A view of the empty access road to the arrival hall of Terminal 3 at Dubai International Airport
Image: Christopher Pike / Bloomberg via Getty Images
The reverberating sound of a fast car’s engine, juxtaposed with the chirping of sparrows and the shrill calls of sunbirds, though incongruous, are normal here in Dubai. But things have changed. The birds are thankfully still around, but the city of speed has gone eerily silent.
About a month ago, in early March, when I landed at the airport, everything seemed normal. I felt out of place and silly as I donned my mask before joining the immigration queues. Looking at the list of flight arrivals and the crowds, Covid-19 seemed like a figment of someone’s imagination. The only change was that everyone exiting the airport had to walk past heat sensors, monitored by a uniformed man.
Fast forward to mid-April. The airport has come to a grinding halt; except for cargo flights, all aircraft have been grounded till further notice. For a city that thrives on being a nodal point connecting far-flung places across the globe, this is imminent doom.
The first big clampdown came on March 4, when schools across the city shut with a day’s notice. Spring break was brought forward and schools were told to start lessons online; initially, children prepared to study from home for two weeks, and then it was extended till June. Parents scrambled for devices and tables for children to work on. A school WhatsApp group I am part of was abuzz with irate parents, juggling working from home, technology issues and teaching kids.
After schools, many workplaces asked their employees to work from home. Slowly and steadily, as further stringent measures were introduced, both anxiety and uncertainty spread. People could exercise outdoors if they maintained adequate social distance, but gradually all sorts of outdoor activity were stopped. As of today, no one can leave their homes without a permit to visit even the nearest supermarket. We need to fill our personal details on a government website, and the reason why we need to step out, and a permit is granted. It’s a fairly easy and hassle-free experience, but the government gets to monitor our movements.
Supermarkets in Dubai are well-stocked despite the lockdownImage: Christopher Pike / Reuters
Even as images of empty store shelves from cities around the world flooded the internet, in Dubai the supermarkets are well stocked, and operate normally while following safety precautions mandated by the government. Customers are instructed to wear masks; many also wear gloves. All trolley handles are given a wipe down before every use, and stickers on the floor indicate the safe distance to maintain from the next person in queue and from the cashier.
I feel like an actor getting ready to go up on stage every time I step out of home, as I put on my mask and gloves. My drama, though, is limited to constantly sanitising my hands and every surface I touch, as well as taking a step back and away from the person nearest to me. Strange are these times, and stranger will be the effects they’ll have on us all in the days to come.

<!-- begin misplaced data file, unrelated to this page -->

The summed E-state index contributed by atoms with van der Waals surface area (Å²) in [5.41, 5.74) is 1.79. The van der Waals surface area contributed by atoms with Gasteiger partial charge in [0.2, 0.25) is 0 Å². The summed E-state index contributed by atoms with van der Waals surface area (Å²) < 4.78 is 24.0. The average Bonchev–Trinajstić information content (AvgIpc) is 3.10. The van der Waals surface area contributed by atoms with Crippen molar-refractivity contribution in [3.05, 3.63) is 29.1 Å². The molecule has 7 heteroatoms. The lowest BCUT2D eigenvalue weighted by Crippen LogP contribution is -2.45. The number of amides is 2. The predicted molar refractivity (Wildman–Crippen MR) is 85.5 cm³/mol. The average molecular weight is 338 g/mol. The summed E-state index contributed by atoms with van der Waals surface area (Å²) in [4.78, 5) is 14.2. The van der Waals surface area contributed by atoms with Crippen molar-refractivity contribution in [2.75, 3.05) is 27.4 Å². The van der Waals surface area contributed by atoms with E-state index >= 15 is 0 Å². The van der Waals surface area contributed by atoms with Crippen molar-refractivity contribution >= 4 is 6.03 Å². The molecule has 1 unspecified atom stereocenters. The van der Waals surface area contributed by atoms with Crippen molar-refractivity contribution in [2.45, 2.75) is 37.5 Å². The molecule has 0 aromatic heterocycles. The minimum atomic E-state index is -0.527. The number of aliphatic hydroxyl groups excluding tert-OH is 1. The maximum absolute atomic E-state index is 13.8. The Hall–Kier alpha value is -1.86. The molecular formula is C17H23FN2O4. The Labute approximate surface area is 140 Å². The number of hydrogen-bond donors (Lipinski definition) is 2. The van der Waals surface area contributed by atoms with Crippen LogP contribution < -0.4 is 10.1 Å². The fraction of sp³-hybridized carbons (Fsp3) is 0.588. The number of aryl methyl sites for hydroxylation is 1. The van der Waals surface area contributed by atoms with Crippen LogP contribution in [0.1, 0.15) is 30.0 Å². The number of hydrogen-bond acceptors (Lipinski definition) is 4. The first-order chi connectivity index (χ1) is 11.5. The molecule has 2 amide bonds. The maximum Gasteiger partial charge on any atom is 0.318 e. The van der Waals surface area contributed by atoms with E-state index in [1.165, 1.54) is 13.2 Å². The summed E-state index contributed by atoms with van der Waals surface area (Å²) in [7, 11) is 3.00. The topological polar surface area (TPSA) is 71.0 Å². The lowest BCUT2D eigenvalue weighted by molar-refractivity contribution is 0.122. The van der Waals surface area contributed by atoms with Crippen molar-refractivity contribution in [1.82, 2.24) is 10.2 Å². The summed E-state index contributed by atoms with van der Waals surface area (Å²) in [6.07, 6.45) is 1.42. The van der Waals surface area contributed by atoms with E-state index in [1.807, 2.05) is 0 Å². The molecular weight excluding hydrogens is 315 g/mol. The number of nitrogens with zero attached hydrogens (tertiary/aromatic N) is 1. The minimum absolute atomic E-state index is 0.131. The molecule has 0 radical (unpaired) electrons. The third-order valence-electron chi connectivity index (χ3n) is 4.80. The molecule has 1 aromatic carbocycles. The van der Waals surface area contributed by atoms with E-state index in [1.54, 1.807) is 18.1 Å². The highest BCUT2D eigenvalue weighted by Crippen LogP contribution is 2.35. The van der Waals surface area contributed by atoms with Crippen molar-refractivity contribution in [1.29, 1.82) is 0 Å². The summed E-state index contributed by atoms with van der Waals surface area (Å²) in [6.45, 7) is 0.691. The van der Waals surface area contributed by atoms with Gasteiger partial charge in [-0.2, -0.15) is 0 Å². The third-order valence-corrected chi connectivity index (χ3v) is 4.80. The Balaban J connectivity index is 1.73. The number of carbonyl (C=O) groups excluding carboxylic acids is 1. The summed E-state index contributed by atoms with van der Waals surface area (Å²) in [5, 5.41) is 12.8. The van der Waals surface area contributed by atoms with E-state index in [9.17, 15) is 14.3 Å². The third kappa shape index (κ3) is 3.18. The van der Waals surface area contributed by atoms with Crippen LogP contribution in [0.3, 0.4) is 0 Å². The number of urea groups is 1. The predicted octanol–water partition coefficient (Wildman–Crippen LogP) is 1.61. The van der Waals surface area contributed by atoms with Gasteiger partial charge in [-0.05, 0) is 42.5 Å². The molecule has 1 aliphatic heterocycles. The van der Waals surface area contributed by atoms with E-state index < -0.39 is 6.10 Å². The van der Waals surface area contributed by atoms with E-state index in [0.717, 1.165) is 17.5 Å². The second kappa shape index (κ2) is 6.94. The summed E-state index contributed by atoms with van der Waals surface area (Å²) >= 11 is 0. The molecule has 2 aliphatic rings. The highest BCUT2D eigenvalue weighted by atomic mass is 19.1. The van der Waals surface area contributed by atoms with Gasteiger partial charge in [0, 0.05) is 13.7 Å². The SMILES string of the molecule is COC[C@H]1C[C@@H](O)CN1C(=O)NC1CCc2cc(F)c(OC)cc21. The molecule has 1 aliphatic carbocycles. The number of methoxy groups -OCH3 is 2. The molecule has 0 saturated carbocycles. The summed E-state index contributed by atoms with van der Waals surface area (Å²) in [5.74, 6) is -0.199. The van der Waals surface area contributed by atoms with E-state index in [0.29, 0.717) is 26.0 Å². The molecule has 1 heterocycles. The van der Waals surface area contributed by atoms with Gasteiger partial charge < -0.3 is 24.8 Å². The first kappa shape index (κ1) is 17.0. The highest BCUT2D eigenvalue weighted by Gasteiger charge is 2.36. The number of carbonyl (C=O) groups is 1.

Whatever my grievances are, there are umpteen blessings to be grateful for. Like most expats in Dubai, we live well in our bubbles with all possible creature comforts, a well-stocked pantry and glitch-less wifi. Worries about family and friends around the world, possible pay cuts or job losses, and other economic fallouts of this pandemic sit somewhere in the recesses of my mind. But, as of now, I choose not to dwell on these. How long this will last is also a question for another time.
Citizens exercise while maintaining a distance between themselvesImage: Ahmed Jadallah / Reuters
Over the weeks my worldview has expanded, but my field of view has shrunk. I know what’s happening in far-off corners of the world as I keep track of Covid-19 numbers, but I don’t know what’s happening in the park behind my house, its view blocked by a low-rise building. It’s the time of year when the gulmohar trees will slowly burst to life. These are small markers that give me a sense of rootedness. I know that spring is here as sunbirds flit about the few flowers in our little garden. Soon, cooler mornings and pleasant evenings will become a distant memory as summer sets in. Then, the confinement indoors will be total.
As someone who works from home, I am used to minimal social interactions and spending long hours indoors. However, the indoors I am accustomed to has transformed. The noises outside on the street have reduced, while the commotion within the four walls of our house has grown.
I struggle to find my writing zone amidst the many interruptions, from a teething puppy who demands constant attention to a perennially hungry child. Like almost all travel writers, I am grappling with a slew of rejections, lack of demand for articles, and a highly uncertain future.
My husband, who always said he could never work from home, has adapted to his new arrangement extraordinarily well, and clocks in nine hours every day. Our daughter is thriving, with the freedom that the lack of a rigid timetable brings and no extra-curricular activities eating into her time. This confinement is like an extended vacation for her, albeit strange without friends and activity.
I often wonder how she’ll look back at this period of her life when she grows up. Will it just be an aberration or will it leave a deeper mark? I go to bed with a stash of unanswered questions and wake up with several more.
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